The Inflation Reduction Act will create climate jobs for Wisconsin workers

September 2, 2022 6:30 am
President Joe Biden in sunglasses looking happy with a big smile and clapping

President Joe Biden claps during a clean car event Thursday, August 5, 2021 on the South Lawn of the White House. (Official White House Photo by Cameron Smith) | Flickr

Wisconsin is entering a boom cycle in renewable energy development. From utility-scale solar projects that will replace aging infrastructure to plans for the manufacturing of the needed component parts here, progress is now a question of “when?’”and “how?” instead of ”‘if?”

Thanks to the Inflation Reduction Act (IRA) signed into law by President Joe Biden recently, the answer to ‘how?’ has become clearer: That progress will be made by Wisconsin workers who will be paid family-supporting wages and benefits.

The wave of clean energy development that Wisconsin will see in the next decade will certainly reduce our carbon footprint as a state. Climate activists are correct in lauding this landmark legislation as the most impactful effort to combat climate change in American history.

But it’s so much more than that. This is a jobs bill. A union jobs bill.

The new law ties aggressive financial incentives directly to high-road labor standards, which means that Wisconsin workers will be hired to complete these projects. Under the IRA, if a developer builds a new utility-scale wind or solar farm, they’ll see their tax credit rise from 6% to 30% by paying workers the federal prevailing rate for wages and benefits, and for employing a certain number of apprentices.

Put another way: If developers don’t pay workers prevailing wages and benefits, or hire the required number of apprentices, they will lose 80% of the tax credit. This is particularly huge news for Wisconsin, where the federal prevailing wage rate will set a strong wage floor.

Instead of a race to the bottom, renewable energy projects will create good union jobs right here in the Midwest and expand career pathways so people in frontline communities can enter into lifelong union careers in the clean energy economy.

On top of that, developers will be eligible for additional benefits if they build renewable projects in low-income or fossil fuel dependent communities, and if they build with American-made materials, which will create jobs manufacturing solar panels, wind turbines, and electric vehicles across the country and here in Wisconsin.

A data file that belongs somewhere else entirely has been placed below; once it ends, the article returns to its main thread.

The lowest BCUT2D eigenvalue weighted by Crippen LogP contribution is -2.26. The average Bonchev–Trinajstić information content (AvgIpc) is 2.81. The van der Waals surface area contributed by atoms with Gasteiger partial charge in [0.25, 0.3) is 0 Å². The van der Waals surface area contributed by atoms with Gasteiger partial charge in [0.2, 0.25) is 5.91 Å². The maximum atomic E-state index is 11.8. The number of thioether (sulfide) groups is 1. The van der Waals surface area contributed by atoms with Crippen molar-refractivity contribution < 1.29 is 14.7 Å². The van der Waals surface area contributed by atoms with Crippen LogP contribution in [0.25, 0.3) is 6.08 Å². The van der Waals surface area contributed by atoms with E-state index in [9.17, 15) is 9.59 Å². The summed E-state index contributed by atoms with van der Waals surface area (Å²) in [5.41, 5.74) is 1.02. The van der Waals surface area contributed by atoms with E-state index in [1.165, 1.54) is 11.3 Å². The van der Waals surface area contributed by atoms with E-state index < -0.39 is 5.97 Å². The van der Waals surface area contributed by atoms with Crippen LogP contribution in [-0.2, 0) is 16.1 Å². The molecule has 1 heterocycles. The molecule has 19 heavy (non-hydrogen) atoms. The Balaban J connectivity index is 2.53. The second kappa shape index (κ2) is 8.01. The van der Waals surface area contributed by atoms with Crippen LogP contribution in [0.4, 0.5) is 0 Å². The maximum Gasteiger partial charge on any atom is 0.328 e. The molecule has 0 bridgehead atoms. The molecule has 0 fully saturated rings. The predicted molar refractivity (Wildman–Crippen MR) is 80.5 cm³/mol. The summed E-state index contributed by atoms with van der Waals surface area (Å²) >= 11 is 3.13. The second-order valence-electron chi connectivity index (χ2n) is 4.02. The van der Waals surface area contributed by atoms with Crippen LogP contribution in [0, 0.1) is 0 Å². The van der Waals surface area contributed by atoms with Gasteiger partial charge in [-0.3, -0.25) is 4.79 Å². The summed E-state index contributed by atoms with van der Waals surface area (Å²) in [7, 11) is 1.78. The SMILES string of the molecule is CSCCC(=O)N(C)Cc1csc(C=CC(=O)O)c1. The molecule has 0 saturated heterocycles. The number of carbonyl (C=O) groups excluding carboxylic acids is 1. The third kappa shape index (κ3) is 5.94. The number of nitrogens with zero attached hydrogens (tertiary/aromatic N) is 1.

State and local governments will be eligible to receive these credits directly as cash through the IRA’s “direct pay” option, which means that every community can invest in climate upgrades that make our public schools and other important infrastructure healthier and carbon-free. All while creating good-paying local jobs.

New union jobs mean opportunities for people who have never had a chance to work for family-supporting wages, benefits and respect.

The importance of what this law will mean for climate jobs can’t be overstated. Right now, many workers in the renewable energy economy are laboring in low-wage, exploitative jobs without good benefits, retirement security or a collective voice.

This is huge news for working people across Wisconsin, who will see lower energy costs due to the move to renewable energy sources and stronger communities with more good-paying local jobs.

The climate jobs boom is coming, and thanks to the Inflation Reduction Act, Wisconsin workers will be at the center of it.


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Pam Fendt
Pam Fendt

Pam Fendt is the president of the Milwaukee Area Labor Council and a member of Laborers' Local 113 (LIUNA). She serves as Labor Representative on Employ Milwaukee (the area workforce development board) and on the United Way of Greater Milwaukee and Waukesha County Board of Directors and Executive Board. In her spare time she likes to read, play cribbage and Scrabble, and spend time with family. Pam Fendt was also a Duncan Yo-Yo contest 2nd place winner when she was 12.